The precarious financial position of large numbers of herders is a matter of deep concern as most are already in an extremely difficult situation where the health and size of flocks are decreasing rapidly and the level of debt is increasing sharply due to additional feed expenses. Most herders have virtually no income to cover food and feed expenses, whilst assets are being liquidated to cover debts. Moreover, despite tremendous Government efforts to assist herders through the provision of extra feed rations, credit, deferment of loans, supply of animal drugs and acaricides, vaccinations and water, the situation remains extremely serious and is likely to deteriorate over the next few months.

Even under an optimistic scenario where normal rainfall patterns resume this year, it will take most herders several seasons to recover from the effects of drought. Indeed, some may never be in a position to resume herding and repay loans. A reoccurrence of drought this year would be catastrophic for the nomadic population.

5.4 Government measures in response to the drought

In view of the severity of the drought the Government, through the Agriculture Council, has this year implemented a number of emergency measures, including:



The 1998/99 drought has had a devastating effect on livestock and vulnerable segments of the population, particularly nomadic herders and farmers in marginal rainfed agricultural areas. Although not all areas were equally affected (the coast, for example, fared better than north-eastern and southern regions), precipitation was sharply reduced. Moreover, rainfall was poorly distributed, too little at the time of planting and better at times when it contributed little to crop development.

The cereal supply/demand balance (wheat and barley) for the 1999 - 2000 marketing year (July/June), is estimated on the following estimates and assumptions:

The balance sheet and an estimate of import requirements for wheat and barley is indicated in Table 4.

Table 4. Syria: Cereal Balance Sheet 1999-2000
(July/June) 000 tonnes.

Total Availability
3 792
2 740
Stock draw-down
1 052
Total Utilization
3 792
1 655
Food Use
3 256
Feed Use2
1 4783
Other uses including seed and waste
Import Requirement
1 175
Anticipated Government imports4
Uncovered shortfall5

1 Hard wheat produced in Syria, not including relatively small quantities of imported soft wheat.
2 Small quantities of wheat and barely may also be used for feed and food respectively, but have not been included.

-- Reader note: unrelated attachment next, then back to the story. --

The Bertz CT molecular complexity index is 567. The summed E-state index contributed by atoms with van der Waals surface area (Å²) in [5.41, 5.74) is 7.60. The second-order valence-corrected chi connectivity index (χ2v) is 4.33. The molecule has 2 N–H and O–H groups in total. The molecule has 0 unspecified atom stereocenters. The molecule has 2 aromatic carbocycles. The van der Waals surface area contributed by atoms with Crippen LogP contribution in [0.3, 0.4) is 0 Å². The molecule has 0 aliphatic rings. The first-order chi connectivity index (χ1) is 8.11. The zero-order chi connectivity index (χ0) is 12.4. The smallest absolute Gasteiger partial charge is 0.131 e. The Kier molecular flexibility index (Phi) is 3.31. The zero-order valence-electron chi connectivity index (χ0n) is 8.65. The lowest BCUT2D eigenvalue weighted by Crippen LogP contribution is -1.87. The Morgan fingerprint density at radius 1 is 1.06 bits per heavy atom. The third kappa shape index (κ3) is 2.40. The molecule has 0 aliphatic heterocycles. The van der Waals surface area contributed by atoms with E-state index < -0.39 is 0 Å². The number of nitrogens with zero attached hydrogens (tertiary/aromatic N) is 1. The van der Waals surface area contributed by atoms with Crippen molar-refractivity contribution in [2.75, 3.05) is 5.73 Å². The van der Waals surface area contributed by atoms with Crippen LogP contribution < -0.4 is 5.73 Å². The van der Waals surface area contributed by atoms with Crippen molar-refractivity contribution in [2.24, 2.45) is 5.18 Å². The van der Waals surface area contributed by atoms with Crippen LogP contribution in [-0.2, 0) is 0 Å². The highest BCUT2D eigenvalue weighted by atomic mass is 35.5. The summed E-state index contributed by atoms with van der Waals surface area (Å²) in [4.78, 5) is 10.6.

3 16.2 million sheep and goats @ 250 grams/day for 365 days.
Although this amount is planned, discussion with the Ministry of Agriculture indicate that these levels of imports are unlikely due to financial constraints.
Private traders have been authorized this year to import barley; however, the quantity anticipated is small due to the extremely low effective demand of herders.


7.1 Food Assistance

The Syrian steppe or Badia, covering about 55 percent of the land area spread over 9 of the country's 14 provinces and devoted exclusively to grazing, has been severely affected by the drought. Its nomadic population of 900 000 consists mainly of herders and semi-settled farmers. About half of the nomads in the Badia rely exclusively on sheep rearing for their livelihood. In general, as public and private investment activities have traditionally focused on more populated areas and higher potential agricultural zones, economic development in the Badia has been slow. The estimated GNP per capita is US$400 or 60 percent below the national average. In spite of Government efforts since the mid nineties to focus on the development of the Badia, education and health services to the nomadic population are still poor. In spite of legal obligations for children to attend primary school, illiteracy is widespread equally among men and women, school drop out rate is high and less than half of primary school age children attend class. While no disaggregated health indicators specifically for the Badia are available, the poor preventive and medical health coverage suggest that the overall health status of the nomadic population is low and below national average.